Life Science: Session 5
DNA, Chromosomes, and Genes
What are the differences among DNA, chromosomes, and genes?
The genome of an organism — its pool of hereditary material— is composed of an organic molecule called deoxyribonucleic acid, or DNA. DNA is a double helix, a spiral-shaped molecule that can be compared to a zipper. The two outer lengths exist as a supportive structure, with the “teeth” consisting of bases on each side that interlock together as base pairs. The bases are molecular sub-units and there are of only four types— adenine (A), thymine (T), cytosine (C) and guanine (G). This four-letter “alphabet” forms the codes for all of an organism ’s traits.
In eukaryotic organisms, DNA is found in the nucleus and is organized in rod-like structures of varying size and shape called chromosomes. Chromosomes contain both DNA and protein, with the DNA being wrapped around the protein, which preserves its shape. Chromosomes exist in the nucleus in chromosome pairs, with the members of each pair containing information that codes for the same traits — like
having two sets of hereditary recipe books containing the same recipes. The entire genome exists in each of an organism’s body cells (with some exceptions — like alternation of generations in plants). In human beings, for example, there are 46 chromosomes organized as 23 pairs.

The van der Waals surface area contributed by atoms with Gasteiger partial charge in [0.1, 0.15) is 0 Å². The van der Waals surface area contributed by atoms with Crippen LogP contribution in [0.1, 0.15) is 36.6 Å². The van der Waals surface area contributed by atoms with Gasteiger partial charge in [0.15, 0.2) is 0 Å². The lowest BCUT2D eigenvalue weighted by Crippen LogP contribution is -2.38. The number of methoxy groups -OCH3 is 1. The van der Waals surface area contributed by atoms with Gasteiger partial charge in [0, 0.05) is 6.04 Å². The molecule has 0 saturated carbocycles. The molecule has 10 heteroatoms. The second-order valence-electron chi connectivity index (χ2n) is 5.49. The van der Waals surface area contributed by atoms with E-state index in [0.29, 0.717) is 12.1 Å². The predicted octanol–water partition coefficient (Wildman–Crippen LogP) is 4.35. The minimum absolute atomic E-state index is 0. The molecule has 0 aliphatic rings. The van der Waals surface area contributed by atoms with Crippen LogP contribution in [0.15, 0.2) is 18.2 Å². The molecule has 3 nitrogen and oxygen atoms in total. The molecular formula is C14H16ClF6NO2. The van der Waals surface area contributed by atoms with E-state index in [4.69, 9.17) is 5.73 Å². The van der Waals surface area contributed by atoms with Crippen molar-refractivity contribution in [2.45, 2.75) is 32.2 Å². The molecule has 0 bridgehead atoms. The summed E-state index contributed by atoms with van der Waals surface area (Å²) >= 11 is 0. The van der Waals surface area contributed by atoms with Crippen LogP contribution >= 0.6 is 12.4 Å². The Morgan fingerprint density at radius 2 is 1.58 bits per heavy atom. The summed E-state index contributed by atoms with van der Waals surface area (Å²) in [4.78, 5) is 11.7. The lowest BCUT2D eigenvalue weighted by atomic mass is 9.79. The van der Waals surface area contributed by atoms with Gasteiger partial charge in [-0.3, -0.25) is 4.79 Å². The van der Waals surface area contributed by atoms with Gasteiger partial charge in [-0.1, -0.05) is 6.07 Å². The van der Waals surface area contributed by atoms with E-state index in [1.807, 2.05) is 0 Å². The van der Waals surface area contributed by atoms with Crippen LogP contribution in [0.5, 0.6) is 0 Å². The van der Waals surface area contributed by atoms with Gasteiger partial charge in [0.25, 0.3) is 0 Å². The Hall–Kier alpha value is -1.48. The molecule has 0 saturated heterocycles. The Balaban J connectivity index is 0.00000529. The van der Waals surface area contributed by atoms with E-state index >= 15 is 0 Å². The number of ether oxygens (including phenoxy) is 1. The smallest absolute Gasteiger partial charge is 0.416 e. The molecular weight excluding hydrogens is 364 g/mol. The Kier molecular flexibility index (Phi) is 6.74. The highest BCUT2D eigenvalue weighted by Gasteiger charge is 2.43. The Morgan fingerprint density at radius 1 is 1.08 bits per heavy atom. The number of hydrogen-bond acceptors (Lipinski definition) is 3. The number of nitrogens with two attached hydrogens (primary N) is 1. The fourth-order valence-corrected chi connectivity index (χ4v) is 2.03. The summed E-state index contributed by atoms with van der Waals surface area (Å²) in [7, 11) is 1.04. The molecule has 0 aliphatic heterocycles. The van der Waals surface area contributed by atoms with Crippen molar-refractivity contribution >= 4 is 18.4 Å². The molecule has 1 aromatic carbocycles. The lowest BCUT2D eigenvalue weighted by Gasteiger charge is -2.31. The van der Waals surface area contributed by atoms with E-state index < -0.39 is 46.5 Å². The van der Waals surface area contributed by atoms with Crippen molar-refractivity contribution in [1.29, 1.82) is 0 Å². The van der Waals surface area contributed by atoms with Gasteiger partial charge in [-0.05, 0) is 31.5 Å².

Genes are lengths of DNA that carry information for a particular trait. Each gene occupies a specific position on a specific chromosome, with the same gene being found in the same place on each member of a chromosome pair. Each gene consists of a sequence of the bases A, T, C, and G. Genes give rise to proteins, which ultimately result in the expression of traits.
Within a population of organisms, there can be variation in the information contained in one gene. These variants are called alleles, and they differ because their sequence of bases differs. For example, one gene dictates peoples’ ability to taste phenol thiocarbamide or PTC, as was featured in the video. One allele codes for the ability to taste PTC while another codes for the opposite. An individual’s combination of alleles for any given gene determines which traits are expressed. For many traits, there are numerous alleles, and multiple genes control many traits.
|prev: Darwin and natural selection||next: new variation in populations|